Rock and Roll Never Forgets by
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Wow, what a topic! The playlist of my life. This could be an entire book, I think. I’ll just do the abridged version for now.

Sixties and Seventies music is still the best!

My two sisters were much older than I, so in my early days I listened to whatever they listened to. I remember Beyond the Sea by Bobby Darin, and Wild One by Bobby Rydell, but the best songs were the ones with my name in them: Susie Darlin’ by Tommy Roe, and Wake Up Little Susie by the Everly Brothers. (Runaround Sue gets an honorable mention, but I never liked being called Sue, so it didn’t really count.) I can still remember the walk to elementary school past the house of Mrs. Snow, who would come outside whenever she saw me and start singing “Wake Up Little Susie.” This was entertaining for a while, but eventually got annoying. Since I only listened to the 45s my sisters bought, not to the radio, I wasn’t necessarily up on all the latest songs, as I discovered when I arrived at a new school in 7th grade.

Seventh grade, an awkward time at best, and I had just turned 11, while most of the kids were 12, and a couple on the verge of turning 13. I was still wearing bobby socks, and the other girls were already in stockings. On the first day of school, the boy sitting next to me (and I hasten to add, I was only sitting next to a boy because we were seated in alphabetical order, I would never have done it voluntarily) turned to me and said “Is Sherry still number one?” I said “what?” because I had no idea what he was talking about. “Sherry. Do you know if it’s still number one?” The only sherry I knew was the kind my parents drank. And what did it mean to be number one? He disgustedly turned around and asked someone else. It turned out that the answer was yes, this song by the Four Seasons was number one on the hit parade. I later became a Four Seasons fan, but I can never hear that song without remembering the humiliation of that day.

Then along came the Beatles, when I was in 8th grade, followed by the whole British Invasion. I loved all of them. Peter and Gordon, Chad and Jeremy, and oh my gosh, the Rolling Stones! I could never understand the supposed Beatles-Stones rivalry — I loved them both! Such incredible music. A little later it was Simon & Garfunkel, the Mamas and the Papas, the Byrds, the Lovin’ Spoonful. I saw the Lovin’ Spoonful perform three times! Once they were actually the band at a dance I went to, as part of the East Coast Model UN in Washington DC. Amazing. And the Motown sound, Temptations, Four Tops, Supremes, which were the best for parties. Then there was the folk/protest sound, Joan Baez, and Dylan, and Donovan and Phil Ochs. I was madly in love with Phil Ochs, and when I was in Chicago for the 1968 Convention, he came to the Amphitheatre for a tour of the McCarthy operations. I got to show him around. I spent a half hour or more with my idol. Rumor had it that he was sleeping with all the girls of the McCarthy campaign, and I desperately wanted to be one of them too. But he took one look at 16-year-old me and was immune to my attempts at flirtation.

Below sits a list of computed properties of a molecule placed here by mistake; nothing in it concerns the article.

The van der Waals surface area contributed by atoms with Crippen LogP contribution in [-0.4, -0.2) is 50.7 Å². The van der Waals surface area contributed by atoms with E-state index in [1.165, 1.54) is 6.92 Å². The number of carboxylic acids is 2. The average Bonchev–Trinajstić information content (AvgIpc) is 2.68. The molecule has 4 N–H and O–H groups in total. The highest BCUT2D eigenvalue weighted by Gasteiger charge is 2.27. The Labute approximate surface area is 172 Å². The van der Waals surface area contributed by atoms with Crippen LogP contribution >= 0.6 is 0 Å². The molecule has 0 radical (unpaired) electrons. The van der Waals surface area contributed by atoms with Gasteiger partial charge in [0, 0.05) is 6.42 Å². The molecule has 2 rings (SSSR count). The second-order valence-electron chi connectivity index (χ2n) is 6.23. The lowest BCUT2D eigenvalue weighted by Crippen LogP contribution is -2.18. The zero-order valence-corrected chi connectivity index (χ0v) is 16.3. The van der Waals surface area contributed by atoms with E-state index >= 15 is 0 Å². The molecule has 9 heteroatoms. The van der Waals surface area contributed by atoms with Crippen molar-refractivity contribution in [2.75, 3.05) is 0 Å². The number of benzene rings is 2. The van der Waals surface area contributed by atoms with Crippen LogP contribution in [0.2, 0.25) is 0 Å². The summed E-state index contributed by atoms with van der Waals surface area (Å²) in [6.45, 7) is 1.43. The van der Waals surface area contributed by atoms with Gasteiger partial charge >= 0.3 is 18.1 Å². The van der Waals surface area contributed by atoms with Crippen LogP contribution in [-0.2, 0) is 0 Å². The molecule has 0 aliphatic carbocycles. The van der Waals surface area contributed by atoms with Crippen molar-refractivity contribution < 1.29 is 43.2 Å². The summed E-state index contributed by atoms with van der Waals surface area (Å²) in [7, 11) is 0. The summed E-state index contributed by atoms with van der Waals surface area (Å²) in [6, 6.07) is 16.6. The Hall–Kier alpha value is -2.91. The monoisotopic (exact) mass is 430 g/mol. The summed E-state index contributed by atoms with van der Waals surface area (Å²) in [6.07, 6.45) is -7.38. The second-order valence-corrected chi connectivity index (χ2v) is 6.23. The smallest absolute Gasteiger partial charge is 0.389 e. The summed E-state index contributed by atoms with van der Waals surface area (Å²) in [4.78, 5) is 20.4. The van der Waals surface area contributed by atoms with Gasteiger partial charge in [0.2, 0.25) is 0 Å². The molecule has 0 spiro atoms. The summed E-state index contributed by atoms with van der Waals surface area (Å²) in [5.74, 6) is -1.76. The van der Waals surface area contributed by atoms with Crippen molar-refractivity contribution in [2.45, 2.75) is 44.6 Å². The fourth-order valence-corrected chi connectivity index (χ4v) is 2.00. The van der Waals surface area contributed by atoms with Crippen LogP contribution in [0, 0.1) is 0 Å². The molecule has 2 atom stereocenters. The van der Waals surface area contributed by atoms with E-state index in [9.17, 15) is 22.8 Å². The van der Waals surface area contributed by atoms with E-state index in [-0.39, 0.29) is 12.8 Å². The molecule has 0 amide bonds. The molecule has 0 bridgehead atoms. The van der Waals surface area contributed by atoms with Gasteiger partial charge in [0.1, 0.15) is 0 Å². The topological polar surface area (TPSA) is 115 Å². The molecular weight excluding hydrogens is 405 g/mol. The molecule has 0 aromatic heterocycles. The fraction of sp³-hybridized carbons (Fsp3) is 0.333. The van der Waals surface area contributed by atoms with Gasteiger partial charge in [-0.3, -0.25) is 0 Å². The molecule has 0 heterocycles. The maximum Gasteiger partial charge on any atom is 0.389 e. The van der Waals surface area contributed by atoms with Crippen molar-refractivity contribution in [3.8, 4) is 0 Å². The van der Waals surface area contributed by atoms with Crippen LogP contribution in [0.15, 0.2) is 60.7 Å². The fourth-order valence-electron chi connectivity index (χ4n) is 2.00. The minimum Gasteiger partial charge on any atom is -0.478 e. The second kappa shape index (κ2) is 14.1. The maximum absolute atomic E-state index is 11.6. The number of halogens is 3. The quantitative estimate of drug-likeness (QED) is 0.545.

In college it was still Beatles and Stones, but also Cream and Led Zeppelin and In-A-Gadda-da-Vida, and so many more that it’s hard to remember them all. Judy Collins and Joni Mitchell and Laura Nyro were pretty important to my emerging feminist self. Learning all the Crosby, Stills and Nash harmonies, and singing them with my friends. Two memorable concerts I went to during college were Big Brother and the Holding Company and The Doors, and then the shock of both Janis and Jim dying very shortly afterwards. On a more upbeat note, there was that redhead who lived across the Quad from me in Bertram Hall and spent a lot of time playing her guitar and drinking Southern Comfort. What was her name? Oh yes, Bonnie Raitt. I was a friend and a fan, and still love listening to her music.

I have to say that I think the music from the ’60s and ’70s is still the best. My two older kids do too, so that’s what we always listened to in the car when they were growing up. My youngest daughter, who is a devout Taylor Swift fan, says that she had a traumatic childhood because she was forced to listen to classic rock! But then again, I have gone with her to three Taylor Swift concerts, so we’re even. And if she’s not around, and I’m driving in the car, I turn Sirius radio to either ’60s on 6 or ’70s on 7, and sing along at the top of my lungs.